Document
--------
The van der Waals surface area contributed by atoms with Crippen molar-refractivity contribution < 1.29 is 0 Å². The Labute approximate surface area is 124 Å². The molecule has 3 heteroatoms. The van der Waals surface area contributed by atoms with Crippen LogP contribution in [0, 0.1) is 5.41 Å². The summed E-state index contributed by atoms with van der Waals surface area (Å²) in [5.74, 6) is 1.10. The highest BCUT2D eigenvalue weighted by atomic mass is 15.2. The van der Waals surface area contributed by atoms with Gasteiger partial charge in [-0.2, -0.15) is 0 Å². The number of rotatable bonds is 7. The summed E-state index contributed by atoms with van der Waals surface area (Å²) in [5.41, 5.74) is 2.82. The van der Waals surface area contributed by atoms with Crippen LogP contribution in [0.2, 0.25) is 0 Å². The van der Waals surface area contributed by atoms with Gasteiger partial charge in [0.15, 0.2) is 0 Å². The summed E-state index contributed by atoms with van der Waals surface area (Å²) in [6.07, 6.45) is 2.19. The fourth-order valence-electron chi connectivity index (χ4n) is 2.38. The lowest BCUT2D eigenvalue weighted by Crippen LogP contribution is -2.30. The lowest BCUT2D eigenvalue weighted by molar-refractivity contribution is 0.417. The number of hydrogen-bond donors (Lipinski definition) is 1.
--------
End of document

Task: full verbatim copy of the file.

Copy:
The van der Waals surface area contributed by atoms with Crippen molar-refractivity contribution < 1.29 is 0 Å². The Labute approximate surface area is 124 Å². The molecule has 3 heteroatoms. The van der Waals surface area contributed by atoms with Crippen LogP contribution in [0, 0.1) is 5.41 Å². The summed E-state index contributed by atoms with van der Waals surface area (Å²) in [5.74, 6) is 1.10. The highest BCUT2D eigenvalue weighted by atomic mass is 15.2. The van der Waals surface area contributed by atoms with Gasteiger partial charge in [-0.2, -0.15) is 0 Å². The number of rotatable bonds is 7. The summed E-state index contributed by atoms with van der Waals surface area (Å²) in [5.41, 5.74) is 2.82. The van der Waals surface area contributed by atoms with Crippen LogP contribution in [0.2, 0.25) is 0 Å². The van der Waals surface area contributed by atoms with Gasteiger partial charge in [0.15, 0.2) is 0 Å². The summed E-state index contributed by atoms with van der Waals surface area (Å²) in [6.07, 6.45) is 2.19. The fourth-order valence-electron chi connectivity index (χ4n) is 2.38. The lowest BCUT2D eigenvalue weighted by Crippen LogP contribution is -2.30. The lowest BCUT2D eigenvalue weighted by molar-refractivity contribution is 0.417. The number of hydrogen-bond donors (Lipinski definition) is 1.